IJM works to protect the poor from violent people through partnerships with local authorities who help carry out four projects: rescuing victims, bringing criminals to justice, restoring survivors and strengthening justice systems. IJM’s method works as a three-phase program called Justice System Transformation.

The first phase focuses on the victims of trafficking: IJM works with local actors to rescue and restore victims of trafficking while at the same time bringing to justice those who perpetrate the crime. The second phase focuses on working with local actors to reform justice institutions so that they better address human trafficking and other forms of violent crime related to slavery. The third and final phase involves monitoring operations to support the continuation of just responses to slavery related crimes in countries with newly reformed justice systems.

3) Love146

The foundation of Love146 begins with a heart-wrenching story about the co-founders’ journey to Thailand and the child slavery they saw undercover in a brothel. The campaign is named after one particular girl they witnessed in the brothel, numbered 146, who refused to give up the fight against the crimes being committed against her.

Love146’s main focus is to combat the trafficking and exploitation of children. Their mission statement explains, “We believe in the power of Love and its ability to affect sustainable change. Love is the foundation of our motivation.” Their love and human compassion approach is composed of four interconnected programs.

The first program, which focuses on caring for survivors, involves the operation of safe houses in regions where child trafficking is prevalent within which victims can fully recover and reintegrate into society as healthy and prosperous adults.

The second program consists of prevention education programs which seek to educate children in at-risk areas about trafficking operations, how to spot traffickers and what to do to avoid being caught up in and how to report human trafficking rings.

The third program revolves around training professionals who frequently work with children, such as teachers, in learning how to spot trafficking victims, how to report these crimes and how to help victims who they may come into contact with.

The last program is an advocacy effort to empower those who fight against human trafficking through greater coordination and organization in order to more effectively combat the highly organized criminal trafficking network.

 Erin Sullivan

Sources: Love146 1, Love146 2, Love146 3, Love146 4, Love146 5, Love146 6, International Justice Mission 1, International Justice Mission 2, International Justice Mission 3, Anti-Slavery International 1, Anti-Slavery International 2, Anti-Slavery International 3, Anti-Slavery International 4
Photo: LoveGreater

International Justice Mission (IJM), a human rights agency headquartered in Washington, DC, will hold its annual Advocacy Summit on June 9-10, 2014. This event allows IJM supporters from around the nation to gather together for advocacy training and day of lobbying on behalf of anti human trafficking legislation.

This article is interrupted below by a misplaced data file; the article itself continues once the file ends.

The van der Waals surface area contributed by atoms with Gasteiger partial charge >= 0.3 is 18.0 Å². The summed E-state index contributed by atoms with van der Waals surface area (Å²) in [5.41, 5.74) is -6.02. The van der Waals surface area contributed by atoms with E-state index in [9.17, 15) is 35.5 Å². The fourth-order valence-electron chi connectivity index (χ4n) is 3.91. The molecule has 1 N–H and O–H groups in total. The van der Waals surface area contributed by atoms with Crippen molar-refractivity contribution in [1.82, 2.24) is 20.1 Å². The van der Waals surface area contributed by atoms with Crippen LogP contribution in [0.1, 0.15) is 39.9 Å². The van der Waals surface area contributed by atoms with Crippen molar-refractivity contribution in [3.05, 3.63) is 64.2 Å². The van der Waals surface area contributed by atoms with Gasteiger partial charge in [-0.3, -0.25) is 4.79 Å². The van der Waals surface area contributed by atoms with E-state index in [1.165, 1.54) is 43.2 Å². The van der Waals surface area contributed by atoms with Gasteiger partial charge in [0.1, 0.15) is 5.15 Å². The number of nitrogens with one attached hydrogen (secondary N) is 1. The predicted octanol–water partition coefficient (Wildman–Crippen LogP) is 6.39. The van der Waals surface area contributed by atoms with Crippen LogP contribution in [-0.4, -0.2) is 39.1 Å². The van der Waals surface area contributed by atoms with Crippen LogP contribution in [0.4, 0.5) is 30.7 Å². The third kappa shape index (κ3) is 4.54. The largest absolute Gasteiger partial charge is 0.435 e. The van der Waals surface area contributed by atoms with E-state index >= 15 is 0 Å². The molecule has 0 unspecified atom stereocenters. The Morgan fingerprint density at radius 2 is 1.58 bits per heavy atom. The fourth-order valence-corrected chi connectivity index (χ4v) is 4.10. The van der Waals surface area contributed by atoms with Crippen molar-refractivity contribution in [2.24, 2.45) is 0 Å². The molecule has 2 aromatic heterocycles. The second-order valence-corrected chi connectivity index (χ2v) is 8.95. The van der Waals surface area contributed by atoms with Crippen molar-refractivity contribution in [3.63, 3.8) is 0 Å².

Many IJM supporters are asking the question, “What else can I do to help IJM’s work overseas to free slaves and protect the vulnerable?” IJM’s advocacy program began in 2007 with a grant from Humanity United. The idea was to engage “ordinary Americans” in the fight against modern-day slavery by voicing their concerns to their elected officials.

This advocacy program began with postcards – hundreds of them – sent from constituents to their elected officials to voice their concerns for the enslaved and urge Congress to take action.

Two years later, the first Advocacy Summit was held in Washington, DC. Approximately 80 people were present for this first advocacy day in 2009, where “ordinary” citizens were trained and then sent out to meet with Representatives, Senators, and their staff to “give a voice to the voiceless” – a popular phrase when advocating for the world’s most vulnerable.

At the forefront of IJM’s policy agenda this year is the Human Trafficking Prioritization Act, H.R. 2283 and its “companion bill” in the Senate, S. 1249.

This legislation seeks to upgrade the US State Department Office to Monitor and Combat Trafficking in Persons (J/TIP) to the same level as other State Department regional bureaus that it regularly converses with on behalf of trafficking victims.

This legislation would effectively give the experts within J/TIP a “seat at the table” in foreign policy discussions surrounding Trafficking in Persons and give them the authority of a State Department Bureau.

This bill was introduced into the House last June by Representative Chris Smith of New Jersey and currently has 63 cosponsors. It was introduced in the Senate last June by Senator Richard Blumenthal of Connecticut and has 21 cosponsors.

IJM’s Advocacy Summit has grown each year, and IJM hopes to host 250 advocates this June 9-10. The event is empowering for people who have long supported IJM with their time and money, as the act of lobbying can often feel like a more tangible action on behalf of the poor.

“Everybody who participates in meetings with legislative staff on behalf of the poorest, most powerless people on earth—modern-day slaves— comes away feeling that they’ve made a significant contribution. Because they have,” says Holly Burkhalter, IJM’s Vice President for Government Relations and Advocacy.

– Madisson Barnett

Sources: IJM Campaign Blog, IJM Freedom Commons, Library of Congress, Library of Congress
Photo: Freedom Commons

In light of Bill Gates’ recent letter that predicted the end of poverty, many are in agreement, but  in order to see the end of poverty, we are required to see an end to violence.